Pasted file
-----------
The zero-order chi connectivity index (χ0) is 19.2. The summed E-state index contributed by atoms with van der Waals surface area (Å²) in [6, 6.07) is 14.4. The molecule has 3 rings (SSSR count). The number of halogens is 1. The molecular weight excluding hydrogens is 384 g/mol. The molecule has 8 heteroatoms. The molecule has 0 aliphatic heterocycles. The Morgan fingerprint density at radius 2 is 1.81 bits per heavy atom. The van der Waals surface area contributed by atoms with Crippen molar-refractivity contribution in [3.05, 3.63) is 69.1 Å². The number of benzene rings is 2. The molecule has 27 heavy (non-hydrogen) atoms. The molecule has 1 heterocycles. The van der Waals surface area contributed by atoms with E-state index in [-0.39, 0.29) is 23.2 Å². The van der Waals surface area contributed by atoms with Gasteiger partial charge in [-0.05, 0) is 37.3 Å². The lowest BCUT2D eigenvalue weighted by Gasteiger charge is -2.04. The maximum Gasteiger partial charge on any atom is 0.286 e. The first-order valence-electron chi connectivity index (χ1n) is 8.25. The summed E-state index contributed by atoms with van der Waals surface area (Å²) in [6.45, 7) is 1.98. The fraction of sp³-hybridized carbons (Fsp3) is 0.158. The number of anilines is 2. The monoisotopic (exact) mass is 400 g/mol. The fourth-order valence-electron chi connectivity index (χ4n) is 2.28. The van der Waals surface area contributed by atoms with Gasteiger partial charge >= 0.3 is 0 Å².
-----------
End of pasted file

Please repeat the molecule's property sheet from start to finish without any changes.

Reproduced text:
The zero-order chi connectivity index (χ0) is 19.2. The summed E-state index contributed by atoms with van der Waals surface area (Å²) in [6, 6.07) is 14.4. The molecule has 3 rings (SSSR count). The number of halogens is 1. The molecular weight excluding hydrogens is 384 g/mol. The molecule has 8 heteroatoms. The molecule has 0 aliphatic heterocycles. The Morgan fingerprint density at radius 2 is 1.81 bits per heavy atom. The van der Waals surface area contributed by atoms with Crippen molar-refractivity contribution in [3.05, 3.63) is 69.1 Å². The number of benzene rings is 2. The molecule has 27 heavy (non-hydrogen) atoms. The molecule has 1 heterocycles. The van der Waals surface area contributed by atoms with E-state index in [-0.39, 0.29) is 23.2 Å². The van der Waals surface area contributed by atoms with Gasteiger partial charge in [-0.05, 0) is 37.3 Å². The lowest BCUT2D eigenvalue weighted by Gasteiger charge is -2.04. The maximum Gasteiger partial charge on any atom is 0.286 e. The first-order valence-electron chi connectivity index (χ1n) is 8.25. The summed E-state index contributed by atoms with van der Waals surface area (Å²) in [6.45, 7) is 1.98. The fraction of sp³-hybridized carbons (Fsp3) is 0.158. The number of anilines is 2. The monoisotopic (exact) mass is 400 g/mol. The fourth-order valence-electron chi connectivity index (χ4n) is 2.28. The van der Waals surface area contributed by atoms with Gasteiger partial charge >= 0.3 is 0 Å².